We talk with Paul Language, Business Director - Industrial, about engineering a smarter future for minerals and metals.
You have nearly 40 years’ experience in the mineral processing and heavy industry sectors in Australia and South Africa. What makes you so passionate about those markets?
I’ve always felt that what I do makes everyday better for people in the world we live. Looking back over 40 years, the industry has changed in many ways, although fundamental processes remain the same. I consider the minerals and metals industry necessary for everyday life, but that does not negate our social responsibility. Nor does it justify the industry’s operation at the cost of lives or our environment.
I’ve had the privilege of working in many industrial manufacturing sectors but nothing as engaging as mineral processing. To wake up each morning and challenge yourself to seize one small opportunity, be it technical or business, is what keeps me firmly engaged.
What do you do on a typical day (if there is such a thing) in the Beca Minerals and Metals team?
Each day presents itself with a new opportunity, especially in a client-facing role, irrespective of whether you are winning or delivering work. All of our clients are experts in their industry, so our role is to help them join the dots and deliver their projects (complex or not) while sharing our wider expertise.
A typical week involves engaging with and fostering relationships with clients to understand their challenges and generate new solutions. My role is demanding and means balancing work and travel with family and health priorities. Clearly there is never enough time in the day to do everything. You can easily fill a day preparing proposals, reviewing designs, checking budgets, all in between client visits.
Another part of my role is mentoring Beca’s younger engineers in the minerals processing sector. Dedicating the time to help them learn and grow will be key to producing the next generation of engineering champions.
How is Beca making everyday better for our clients in the metals industry?
Beca-wide, I feel that our people and systems bring an element of maturity and expertise to our clients. Although our business is structured into five business groups, we find ways to work seamlessly to solve our clients’ challenges across all markets.
For example, I look back at some of the work we delivered for a major steel client on a cogeneration project. There wasn’t a single discipline or business line at Beca that didn’t contribute to the project.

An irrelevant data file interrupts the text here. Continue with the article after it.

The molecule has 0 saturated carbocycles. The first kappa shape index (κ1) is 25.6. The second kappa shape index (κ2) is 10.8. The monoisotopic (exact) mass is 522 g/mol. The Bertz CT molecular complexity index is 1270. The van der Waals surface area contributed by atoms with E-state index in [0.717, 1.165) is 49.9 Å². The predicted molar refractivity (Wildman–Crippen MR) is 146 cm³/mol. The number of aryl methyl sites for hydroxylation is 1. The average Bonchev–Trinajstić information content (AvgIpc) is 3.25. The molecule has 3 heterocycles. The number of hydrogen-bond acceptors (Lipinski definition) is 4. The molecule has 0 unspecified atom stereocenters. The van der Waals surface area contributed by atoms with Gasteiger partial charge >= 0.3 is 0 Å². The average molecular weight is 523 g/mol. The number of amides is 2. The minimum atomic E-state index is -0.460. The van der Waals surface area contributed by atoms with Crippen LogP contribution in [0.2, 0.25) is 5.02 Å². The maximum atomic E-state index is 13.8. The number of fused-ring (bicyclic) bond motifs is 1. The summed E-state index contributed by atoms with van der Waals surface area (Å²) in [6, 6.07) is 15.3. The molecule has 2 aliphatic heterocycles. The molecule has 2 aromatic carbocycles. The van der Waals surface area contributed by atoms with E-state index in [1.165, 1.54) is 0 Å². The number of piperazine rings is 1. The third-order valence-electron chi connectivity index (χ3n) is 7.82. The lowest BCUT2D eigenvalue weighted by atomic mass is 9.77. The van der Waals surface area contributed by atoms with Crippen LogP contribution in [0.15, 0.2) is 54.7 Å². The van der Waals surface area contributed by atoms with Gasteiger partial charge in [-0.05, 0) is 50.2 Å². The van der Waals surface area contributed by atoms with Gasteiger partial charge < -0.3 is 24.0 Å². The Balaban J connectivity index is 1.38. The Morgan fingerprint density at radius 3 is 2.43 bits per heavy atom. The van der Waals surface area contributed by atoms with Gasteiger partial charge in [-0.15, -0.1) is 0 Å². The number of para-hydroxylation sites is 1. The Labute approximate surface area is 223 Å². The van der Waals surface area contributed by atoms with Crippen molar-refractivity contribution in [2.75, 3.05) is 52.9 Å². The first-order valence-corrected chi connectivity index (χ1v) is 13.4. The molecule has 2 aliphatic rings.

Beca’s values and the focus on safety – ‘safety is a way of life’ – also brings value to our clients when delivering on our core services.
What have been some of your career highlights?
Throughout my career, I’ve focused strongly on building sustainability in the industry. I remember my first breakthrough in metallurgy, where I used waste ferrous sulphate – generated from a neighbouring gold slimes dam – to reduce Cr6 to Cr3 on the resident ferrochrome smelter. My achievements have since expanded to include adsorption onto activated char prior to charging to the electric arc furnace, the recycling of micro-pelletised baghouse dust and briquetted steel works wastes. My current endeavours include leading innovation in waste heat recovery and CO2 reduction from thermally intensive pyrometallurgical and power plants.
While we should all find time to celebrate our achievements, I’m more focused on joining the dots and finding smart engineering solutions for the future. For example, if we want to grow and prosper in Australia, conserving one of our scarcest commodities – water – will be paramount. More effort is required to explore applications for waste heat utilisation and dry stack tailings to produce and conserve our fresh water.
What would you say are some of the key challenges facing Australian businesses you partner with?
Some of the biggest challenges my clients face include the growing pressure on their social license to operate, a shrinking talent pool and rapid digital advancements.
Technological advances and innovation will play a major role in helping industry overcome these key challenges. When looking back at the original design intent used, say, 50 years ago, some processes didn’t prioritise the importance of sustainability. Take, for example, the amount of waste heat generated from a traditional integrated steel mill which – if applied to current technology – can improve sustainability for power and water. It is these challenges that demand more consideration when building new and adding to existing brownfield operations.
I think Industry 4.0, with its plethora of ideas and promises to make the industry more productive, needs focus for wise financial spend. Having a clear objective and roadmap will be the biggest challenge for industry over the next decade. This is not to say that Industry 4.0 doesn’t have a huge role to play in promoting sustainable, efficiency in process and a safer way of doing business!